On 2 October 1910, a steamer from England arrived on South African shores. Among those on board was Pixley ka Isaka Seme.
Since leaving for America 13 years earlier, Seme had become an accomplished gentleman. Fluent in English, he also spoke Dutch and French; he could play the piano, and enjoyed a game of snooker or tennis. He also held a BA degree from a prestigious Ivy League university. And while he had not completed his Bachelor of Civil Law at Oxford, he had qualified as a barrister in London.
Seme was a cosmopolitan man of the world, having lived in New York, Oxford and London, and visited Paris and Holland.
With Seme’s return to South Africa, there was a sense of great expectation. The land he had left behind was not the same as that he returned to. In 1910 the whites-only Union of South Africa had been established as a country under British dominion. Natal and the Cape were no longer colonies, but provinces of South Africa, as were the two former Boer Republics, the Transvaal and the Orange Free State.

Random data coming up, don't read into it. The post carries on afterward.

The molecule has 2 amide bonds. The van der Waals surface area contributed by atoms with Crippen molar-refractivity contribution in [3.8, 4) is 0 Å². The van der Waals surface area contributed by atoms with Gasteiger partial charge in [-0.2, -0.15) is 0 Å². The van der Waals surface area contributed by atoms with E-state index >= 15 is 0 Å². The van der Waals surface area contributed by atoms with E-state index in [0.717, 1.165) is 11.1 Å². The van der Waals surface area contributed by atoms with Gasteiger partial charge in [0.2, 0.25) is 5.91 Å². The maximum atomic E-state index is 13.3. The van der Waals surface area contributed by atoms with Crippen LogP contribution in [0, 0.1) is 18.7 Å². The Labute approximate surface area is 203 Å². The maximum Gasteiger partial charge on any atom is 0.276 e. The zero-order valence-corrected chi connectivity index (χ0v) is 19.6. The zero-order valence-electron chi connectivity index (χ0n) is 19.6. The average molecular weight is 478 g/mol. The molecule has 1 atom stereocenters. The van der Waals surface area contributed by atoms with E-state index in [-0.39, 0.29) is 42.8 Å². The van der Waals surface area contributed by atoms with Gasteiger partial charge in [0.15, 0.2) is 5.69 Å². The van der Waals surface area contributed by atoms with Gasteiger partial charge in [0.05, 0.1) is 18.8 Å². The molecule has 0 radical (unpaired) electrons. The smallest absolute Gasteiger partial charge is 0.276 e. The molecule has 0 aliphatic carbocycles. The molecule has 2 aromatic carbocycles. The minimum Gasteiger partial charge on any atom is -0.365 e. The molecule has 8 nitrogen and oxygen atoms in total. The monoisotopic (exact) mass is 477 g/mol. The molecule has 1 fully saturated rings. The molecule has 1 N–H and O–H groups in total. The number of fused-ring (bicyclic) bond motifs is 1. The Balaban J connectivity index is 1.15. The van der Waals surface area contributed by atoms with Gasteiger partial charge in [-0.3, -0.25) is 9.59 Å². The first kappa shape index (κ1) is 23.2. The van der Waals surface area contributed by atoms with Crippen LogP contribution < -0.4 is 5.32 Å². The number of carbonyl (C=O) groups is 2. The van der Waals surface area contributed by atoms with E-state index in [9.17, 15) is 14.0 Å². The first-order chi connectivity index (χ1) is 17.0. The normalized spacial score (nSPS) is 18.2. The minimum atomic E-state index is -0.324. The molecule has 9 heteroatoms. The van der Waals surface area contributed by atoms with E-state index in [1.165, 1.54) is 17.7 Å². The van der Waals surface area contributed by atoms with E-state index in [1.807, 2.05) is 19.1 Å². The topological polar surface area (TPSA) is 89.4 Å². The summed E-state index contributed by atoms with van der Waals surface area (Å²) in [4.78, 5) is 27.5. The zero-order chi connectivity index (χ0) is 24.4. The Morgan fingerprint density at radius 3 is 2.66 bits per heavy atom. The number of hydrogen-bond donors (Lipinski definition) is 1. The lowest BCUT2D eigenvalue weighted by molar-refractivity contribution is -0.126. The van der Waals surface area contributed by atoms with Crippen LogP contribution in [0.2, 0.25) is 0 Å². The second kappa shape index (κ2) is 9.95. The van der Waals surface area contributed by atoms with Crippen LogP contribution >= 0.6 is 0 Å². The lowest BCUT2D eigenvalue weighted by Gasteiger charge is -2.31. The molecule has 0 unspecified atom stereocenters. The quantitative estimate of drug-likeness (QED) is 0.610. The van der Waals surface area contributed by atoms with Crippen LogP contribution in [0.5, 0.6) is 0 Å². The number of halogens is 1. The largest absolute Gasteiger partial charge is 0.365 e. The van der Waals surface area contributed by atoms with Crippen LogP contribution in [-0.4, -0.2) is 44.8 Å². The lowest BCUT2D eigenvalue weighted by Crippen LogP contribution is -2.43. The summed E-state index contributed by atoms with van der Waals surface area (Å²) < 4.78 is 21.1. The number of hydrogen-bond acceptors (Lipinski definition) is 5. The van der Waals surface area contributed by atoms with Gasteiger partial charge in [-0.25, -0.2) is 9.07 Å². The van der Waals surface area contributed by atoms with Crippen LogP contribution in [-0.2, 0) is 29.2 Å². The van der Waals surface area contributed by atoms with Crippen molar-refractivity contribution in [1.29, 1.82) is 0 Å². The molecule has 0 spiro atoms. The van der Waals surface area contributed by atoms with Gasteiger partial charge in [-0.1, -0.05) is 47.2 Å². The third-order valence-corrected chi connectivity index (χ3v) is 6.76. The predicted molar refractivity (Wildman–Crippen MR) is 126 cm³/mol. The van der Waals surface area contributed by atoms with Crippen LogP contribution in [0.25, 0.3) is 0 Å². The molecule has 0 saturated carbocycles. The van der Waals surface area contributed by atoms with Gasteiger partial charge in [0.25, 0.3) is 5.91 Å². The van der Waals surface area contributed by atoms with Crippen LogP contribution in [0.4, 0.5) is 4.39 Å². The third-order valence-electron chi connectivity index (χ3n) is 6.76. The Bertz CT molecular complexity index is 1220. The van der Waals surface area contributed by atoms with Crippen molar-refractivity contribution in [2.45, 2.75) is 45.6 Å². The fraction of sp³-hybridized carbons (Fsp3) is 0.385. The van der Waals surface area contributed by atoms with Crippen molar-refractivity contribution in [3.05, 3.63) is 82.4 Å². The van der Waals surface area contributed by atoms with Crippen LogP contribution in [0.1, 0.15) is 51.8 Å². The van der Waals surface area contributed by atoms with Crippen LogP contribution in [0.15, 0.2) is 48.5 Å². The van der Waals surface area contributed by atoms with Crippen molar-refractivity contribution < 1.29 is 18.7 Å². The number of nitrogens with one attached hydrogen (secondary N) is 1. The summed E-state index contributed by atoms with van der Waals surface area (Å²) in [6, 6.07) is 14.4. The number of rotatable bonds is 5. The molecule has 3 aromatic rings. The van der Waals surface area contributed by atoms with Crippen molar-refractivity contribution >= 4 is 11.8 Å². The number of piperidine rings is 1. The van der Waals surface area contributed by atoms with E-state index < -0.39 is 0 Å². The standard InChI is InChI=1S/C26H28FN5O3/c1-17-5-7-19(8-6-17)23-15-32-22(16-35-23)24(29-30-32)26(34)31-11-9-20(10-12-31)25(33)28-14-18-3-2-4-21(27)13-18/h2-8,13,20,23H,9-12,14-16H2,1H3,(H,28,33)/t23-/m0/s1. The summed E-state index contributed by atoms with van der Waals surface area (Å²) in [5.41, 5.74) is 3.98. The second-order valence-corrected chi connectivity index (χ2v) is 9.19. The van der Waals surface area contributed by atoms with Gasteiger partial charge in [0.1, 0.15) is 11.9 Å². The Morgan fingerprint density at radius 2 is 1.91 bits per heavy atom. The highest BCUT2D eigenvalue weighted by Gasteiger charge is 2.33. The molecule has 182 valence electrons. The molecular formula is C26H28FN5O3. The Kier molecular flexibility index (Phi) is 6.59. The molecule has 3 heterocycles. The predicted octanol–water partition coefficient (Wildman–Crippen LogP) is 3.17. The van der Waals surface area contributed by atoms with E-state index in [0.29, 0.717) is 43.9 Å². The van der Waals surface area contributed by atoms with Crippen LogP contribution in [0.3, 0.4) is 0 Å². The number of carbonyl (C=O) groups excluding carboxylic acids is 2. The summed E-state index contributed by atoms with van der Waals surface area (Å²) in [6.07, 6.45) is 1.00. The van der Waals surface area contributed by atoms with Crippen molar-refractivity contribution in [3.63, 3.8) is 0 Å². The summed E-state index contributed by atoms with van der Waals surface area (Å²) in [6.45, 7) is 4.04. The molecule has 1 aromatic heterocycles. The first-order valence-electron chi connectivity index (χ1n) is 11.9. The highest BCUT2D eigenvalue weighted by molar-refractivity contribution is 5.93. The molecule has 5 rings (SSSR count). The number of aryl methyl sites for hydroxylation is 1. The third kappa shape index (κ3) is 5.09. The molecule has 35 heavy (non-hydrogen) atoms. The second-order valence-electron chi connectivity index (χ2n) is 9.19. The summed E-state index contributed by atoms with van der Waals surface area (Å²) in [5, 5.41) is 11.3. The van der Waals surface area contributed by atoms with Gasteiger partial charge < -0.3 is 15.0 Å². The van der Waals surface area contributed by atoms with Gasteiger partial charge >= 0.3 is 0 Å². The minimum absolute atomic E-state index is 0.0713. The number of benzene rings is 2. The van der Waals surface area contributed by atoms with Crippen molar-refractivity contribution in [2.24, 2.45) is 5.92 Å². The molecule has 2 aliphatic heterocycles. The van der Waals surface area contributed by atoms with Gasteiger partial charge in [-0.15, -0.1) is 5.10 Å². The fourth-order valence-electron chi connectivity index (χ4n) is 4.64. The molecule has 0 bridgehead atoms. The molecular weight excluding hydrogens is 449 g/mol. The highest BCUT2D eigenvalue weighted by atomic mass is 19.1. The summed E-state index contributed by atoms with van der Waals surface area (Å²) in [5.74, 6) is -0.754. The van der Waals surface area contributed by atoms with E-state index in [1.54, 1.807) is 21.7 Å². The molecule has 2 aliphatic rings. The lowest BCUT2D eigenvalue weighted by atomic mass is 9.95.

A new, though shifting, “South African identity” had been thrust on his people.
Black people were by now, in law no longer citizens but subjects of the new white racial oligarchy. Seme’s urgent vision was the rejection of tribalism, ethnicity and provincialism in favour of a black nationalist identity. He wanted to work towards a South African Native Convention to form a national political organisation.
Today, we know this organisation as the African National Congress.
The idea of the formation of a national black organisation has a strong historical pedigree which predates Seme’s arrival to the scene by far. Yet Seme’s role in the formation of the modern version of the ANC remains central.